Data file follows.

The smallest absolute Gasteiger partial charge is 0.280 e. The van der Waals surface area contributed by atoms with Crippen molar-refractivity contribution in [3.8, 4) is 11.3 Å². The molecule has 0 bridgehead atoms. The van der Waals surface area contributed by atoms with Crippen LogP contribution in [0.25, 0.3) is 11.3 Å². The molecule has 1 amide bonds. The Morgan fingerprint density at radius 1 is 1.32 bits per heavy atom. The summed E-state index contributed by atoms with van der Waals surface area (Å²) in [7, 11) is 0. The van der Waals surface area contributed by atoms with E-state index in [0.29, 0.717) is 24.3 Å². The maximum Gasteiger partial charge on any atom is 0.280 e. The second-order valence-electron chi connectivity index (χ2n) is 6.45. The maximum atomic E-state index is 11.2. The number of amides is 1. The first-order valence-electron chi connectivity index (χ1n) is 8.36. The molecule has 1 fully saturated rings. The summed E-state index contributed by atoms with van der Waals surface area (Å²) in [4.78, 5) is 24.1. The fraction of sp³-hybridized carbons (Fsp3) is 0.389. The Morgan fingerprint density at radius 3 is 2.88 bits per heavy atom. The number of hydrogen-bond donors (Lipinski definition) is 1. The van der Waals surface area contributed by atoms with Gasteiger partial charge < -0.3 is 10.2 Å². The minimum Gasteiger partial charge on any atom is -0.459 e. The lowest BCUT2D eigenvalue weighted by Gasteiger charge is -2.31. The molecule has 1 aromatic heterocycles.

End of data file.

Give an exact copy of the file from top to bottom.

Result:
The smallest absolute Gasteiger partial charge is 0.280 e. The van der Waals surface area contributed by atoms with Crippen molar-refractivity contribution in [3.8, 4) is 11.3 Å². The molecule has 0 bridgehead atoms. The van der Waals surface area contributed by atoms with Crippen LogP contribution in [0.25, 0.3) is 11.3 Å². The molecule has 1 amide bonds. The Morgan fingerprint density at radius 1 is 1.32 bits per heavy atom. The summed E-state index contributed by atoms with van der Waals surface area (Å²) in [7, 11) is 0. The van der Waals surface area contributed by atoms with E-state index in [0.29, 0.717) is 24.3 Å². The maximum Gasteiger partial charge on any atom is 0.280 e. The second-order valence-electron chi connectivity index (χ2n) is 6.45. The maximum atomic E-state index is 11.2. The number of amides is 1. The first-order valence-electron chi connectivity index (χ1n) is 8.36. The molecule has 1 fully saturated rings. The summed E-state index contributed by atoms with van der Waals surface area (Å²) in [4.78, 5) is 24.1. The fraction of sp³-hybridized carbons (Fsp3) is 0.389. The Morgan fingerprint density at radius 3 is 2.88 bits per heavy atom. The number of hydrogen-bond donors (Lipinski definition) is 1. The van der Waals surface area contributed by atoms with Gasteiger partial charge < -0.3 is 10.2 Å². The minimum Gasteiger partial charge on any atom is -0.459 e. The lowest BCUT2D eigenvalue weighted by Gasteiger charge is -2.31. The molecule has 1 aromatic heterocycles.